Wayne and Wanda: Why do I feel jealous of my boyfriend's close friendship with another woman?

Apr. 28—Dear Wayne and Wanda,

I started seeing "Tyler" last summer. I met him at the gym and working out, running and fitness is a big part of our relationship. He's really funny, outgoing and extroverted. He has a much bigger friend group than I do, and his friendships are important to him.

I am bothered by one friendship he has, with "Lisa." They hike together. They both have dogs, so that's something they've bonded over. They work in the same industry and text each other a lot throughout the day. Sometimes it's about work, sometimes it's just chitchat. Occasionally they grab lunch or drinks. I've hung out with Lisa and she's super nice, though I get distracted by how close she and Tyler obviously are, with their inside jokes. And of course she's very pretty.

I have never considered myself a jealous person. But I am definitely uneasy that Tyler and Lisa are so close and I sometimes feel left out when she's in the room, not to mention when they're off on their outings. The closest I came to discussing my feelings with Tyler was noting how much time they spend together. He said she's "like one of the guys," and talked about how important it was "for the dogs" to spend time together. He also said he was glad I was "so cool" about the relationship and that girls he had dated before weren't as understanding. Ugh.

I don't want to ask Tyler to cut Lisa out of his life. I know that sounds unreasonable. I also know that I don't like how I feel when they're together. What should I do?

Wanda says:

It sounds like Tyler is completely forthright about his excursions with Lisa and transparent about their conversations. You've socialized with her and concur that she's a nice person. The problem isn't that they have a friendship, go hiking, or text: It's that she's a woman, and a pretty one at that, and it's got you off balance.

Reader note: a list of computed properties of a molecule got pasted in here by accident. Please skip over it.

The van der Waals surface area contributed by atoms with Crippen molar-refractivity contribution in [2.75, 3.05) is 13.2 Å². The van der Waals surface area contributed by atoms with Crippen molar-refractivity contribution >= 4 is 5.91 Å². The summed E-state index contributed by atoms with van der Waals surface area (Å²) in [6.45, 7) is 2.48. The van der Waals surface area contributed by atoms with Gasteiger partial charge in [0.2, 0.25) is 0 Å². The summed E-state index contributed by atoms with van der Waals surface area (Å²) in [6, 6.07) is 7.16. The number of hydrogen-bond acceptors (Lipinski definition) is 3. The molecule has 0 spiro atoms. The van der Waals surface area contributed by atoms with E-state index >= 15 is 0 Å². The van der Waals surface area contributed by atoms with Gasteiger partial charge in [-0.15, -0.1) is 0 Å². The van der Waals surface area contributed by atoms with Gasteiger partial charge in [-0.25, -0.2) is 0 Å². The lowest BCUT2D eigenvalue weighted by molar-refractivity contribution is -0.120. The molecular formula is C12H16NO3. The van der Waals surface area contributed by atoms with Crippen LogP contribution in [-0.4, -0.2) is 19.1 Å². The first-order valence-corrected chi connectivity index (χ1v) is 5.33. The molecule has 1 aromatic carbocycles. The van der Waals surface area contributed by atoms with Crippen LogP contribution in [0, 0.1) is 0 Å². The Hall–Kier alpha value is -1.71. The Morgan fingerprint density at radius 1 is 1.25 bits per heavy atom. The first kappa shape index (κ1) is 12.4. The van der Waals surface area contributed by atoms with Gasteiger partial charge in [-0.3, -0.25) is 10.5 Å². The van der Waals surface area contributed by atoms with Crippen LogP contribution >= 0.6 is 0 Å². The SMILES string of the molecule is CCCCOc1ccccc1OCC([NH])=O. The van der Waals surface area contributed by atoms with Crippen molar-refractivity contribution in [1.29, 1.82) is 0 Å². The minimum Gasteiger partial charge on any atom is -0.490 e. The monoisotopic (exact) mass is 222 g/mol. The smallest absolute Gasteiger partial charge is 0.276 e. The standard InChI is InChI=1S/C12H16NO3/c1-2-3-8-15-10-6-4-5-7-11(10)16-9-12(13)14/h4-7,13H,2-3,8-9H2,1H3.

I don't know that you're actually experiencing low self-esteem. It seems to be more about your own self-esteem in terms of what you bring to the table in your partnership. Don't be concerned that Lisa's friendship contributes something to his life you don't, because it probably does. This is healthy and normal. We don't get everything we need from our romantic partner. That's what family, friends and co-workers are for: to round out our social network, provide comfort and counsel on a broad range of issues, and to be partners for a whole array of life's experiences.

Lisa is someone Tyler likes to hike with, and maybe grab a beer after. Sometimes they text. Sub in the name "Jeff" or "Bob" for Lisa — and is there still a problem? Probably not. Nowhere in your letter have you expressed any reasons why Tyler can't be trusted. Rather than focus on their friendship, focus on your relationship, and the knowledge that you don't have to be anything and everything for Tyler. His friends will fill important roles in his life, and that's something to be grateful for, not threatened by.

Wayne says:

Here's a weird idea: Instead of treating Lisa like a threat, why don't you turn the tables, go all-in, and grow a friendship with her? Seriously. She is, in your own words, super nice, and you clearly have something in common: You both like hanging out with your boyfriend. So getting to know her and including her more in your life could help get you past this awkward feeling you're harboring. Being proactive might defuse this whole situation quickly. And if Tyler's happy that you're cool with their friendship, he shouldn't have any problem with the two of you hanging out.

Once you two are girlfriends, you can get to better know what she's looking for in life and love, or if she's even interested in a relationship. She could be perfectly happy having a doggy park and lunch buddy, and living her life. Or maybe she's not even looking for a man? Maybe she dates women? You'll never know until you get to know her.

So trust your boyfriend. Get to know Lisa so that you can trust her. Heck, go to the dog park with them every once in a while. And if either of those two throw up any red flags along the way, then you'll know that some other discussions need to be handled. Until then, loosen up, have fun, enjoy a healthy, balanced relationship with your boyfriend and new friendship with Lisa.

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